The week begins, not with a roar, but with a relative hum. While some of the usual suspects surfaced as expected, the intensity of said surfacing was subdued. Is it the coming of the holiday season? I would think not---things usually heat up about now. Let's just say it was a day in which there was room to breathe and think clearly. Any day like that is worth exulting over.
That said, the usual holiday and winter-time mood shifts are also making themselves known. Financial stressors, winter's tightening grip, and the shortening days all take their toll, but the coming Solstice actually signals the beginning of the (slow but steady) return of the light, the sun going down 30-60 seconds later each day after December 21st, taking us all the way to the heady days of late June's summer cauldron. But I digress in thinking of the more verdant times ahead....
Today I did what any prudent Nurse Care Manager would do: a patient has difficulty waking up early enough to shuffle her school-age children off to school, so I bought her an alarm-clock in the guise of a Christmas present. It was accompanied by toys for the kids as well, and I explained that the clock is actually a gift for the kids, although they would much rather oversleep and miss as much school as possible. Hopefully, my gift will pay dividends in improved educational outcomes and life opportunities for these young ones. You just can't care for the parent if you don't notice (and try to improve) the plight of the kids. Nursing is so much more than blood pressures.....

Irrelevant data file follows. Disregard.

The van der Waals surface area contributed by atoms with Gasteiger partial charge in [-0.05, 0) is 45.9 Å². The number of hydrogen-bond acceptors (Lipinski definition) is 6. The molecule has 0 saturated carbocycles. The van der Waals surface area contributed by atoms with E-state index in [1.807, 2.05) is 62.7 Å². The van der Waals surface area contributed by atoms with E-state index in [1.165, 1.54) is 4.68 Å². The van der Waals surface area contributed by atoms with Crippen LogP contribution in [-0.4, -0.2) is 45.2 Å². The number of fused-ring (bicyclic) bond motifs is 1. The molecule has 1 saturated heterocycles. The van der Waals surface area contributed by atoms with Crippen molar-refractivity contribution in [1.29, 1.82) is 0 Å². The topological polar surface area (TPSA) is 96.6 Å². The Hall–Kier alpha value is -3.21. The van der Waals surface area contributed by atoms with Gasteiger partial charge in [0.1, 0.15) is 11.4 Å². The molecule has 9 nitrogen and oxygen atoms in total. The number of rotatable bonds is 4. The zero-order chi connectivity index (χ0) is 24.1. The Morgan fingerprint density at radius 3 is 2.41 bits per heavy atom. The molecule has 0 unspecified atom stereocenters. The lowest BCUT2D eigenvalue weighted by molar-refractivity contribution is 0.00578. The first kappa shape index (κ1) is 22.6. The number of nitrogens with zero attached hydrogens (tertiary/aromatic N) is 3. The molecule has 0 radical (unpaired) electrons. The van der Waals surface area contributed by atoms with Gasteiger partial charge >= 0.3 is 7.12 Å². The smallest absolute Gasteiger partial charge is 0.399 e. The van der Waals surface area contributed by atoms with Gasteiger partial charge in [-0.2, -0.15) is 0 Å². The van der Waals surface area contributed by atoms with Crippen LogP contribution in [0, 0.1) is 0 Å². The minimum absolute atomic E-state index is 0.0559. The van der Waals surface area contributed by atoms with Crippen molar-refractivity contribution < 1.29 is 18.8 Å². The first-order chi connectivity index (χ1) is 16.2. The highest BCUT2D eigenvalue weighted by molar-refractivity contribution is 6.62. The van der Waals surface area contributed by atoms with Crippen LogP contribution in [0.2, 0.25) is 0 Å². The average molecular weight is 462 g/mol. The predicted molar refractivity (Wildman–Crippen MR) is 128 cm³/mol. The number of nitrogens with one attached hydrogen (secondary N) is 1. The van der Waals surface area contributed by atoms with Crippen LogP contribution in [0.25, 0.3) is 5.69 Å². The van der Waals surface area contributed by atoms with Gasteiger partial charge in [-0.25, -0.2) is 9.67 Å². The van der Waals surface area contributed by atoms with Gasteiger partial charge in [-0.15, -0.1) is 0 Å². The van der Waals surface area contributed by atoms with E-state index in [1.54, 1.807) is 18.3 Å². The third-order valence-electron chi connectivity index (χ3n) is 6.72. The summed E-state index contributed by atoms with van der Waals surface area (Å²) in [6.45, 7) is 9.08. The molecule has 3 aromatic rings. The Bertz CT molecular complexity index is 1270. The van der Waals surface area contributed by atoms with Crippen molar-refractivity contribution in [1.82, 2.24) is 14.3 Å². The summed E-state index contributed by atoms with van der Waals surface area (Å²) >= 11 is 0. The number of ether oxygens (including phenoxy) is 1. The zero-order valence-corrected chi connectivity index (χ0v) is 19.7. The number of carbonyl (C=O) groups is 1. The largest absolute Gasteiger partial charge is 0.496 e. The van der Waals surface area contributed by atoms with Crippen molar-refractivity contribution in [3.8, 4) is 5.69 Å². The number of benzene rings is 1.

I was able to give good holiday news to another patient today. She went off of her AIDS medications (unbeknownst to me) for various psychosocial reasons about six weeks ago, and I was afraid that her virus would bounce back and mutate with ferocity in the face of such an opportunity. Luckily for her, the bloodwork came back unscathed and we will restart meds right away. A lovely Christmas gift of continued good health.
The day was capped off by administering a 100-question final exam to my beleaguered students. From the looks of things, people did fairly well. I consciously made the exam only modestly difficult, a welcome reprieve for them at the end of a long semester.
This entry is simply "a day in the life". Nothing profound, nothing earth-shattering. Just the fatigued chattering of a tired Monday-night nurse.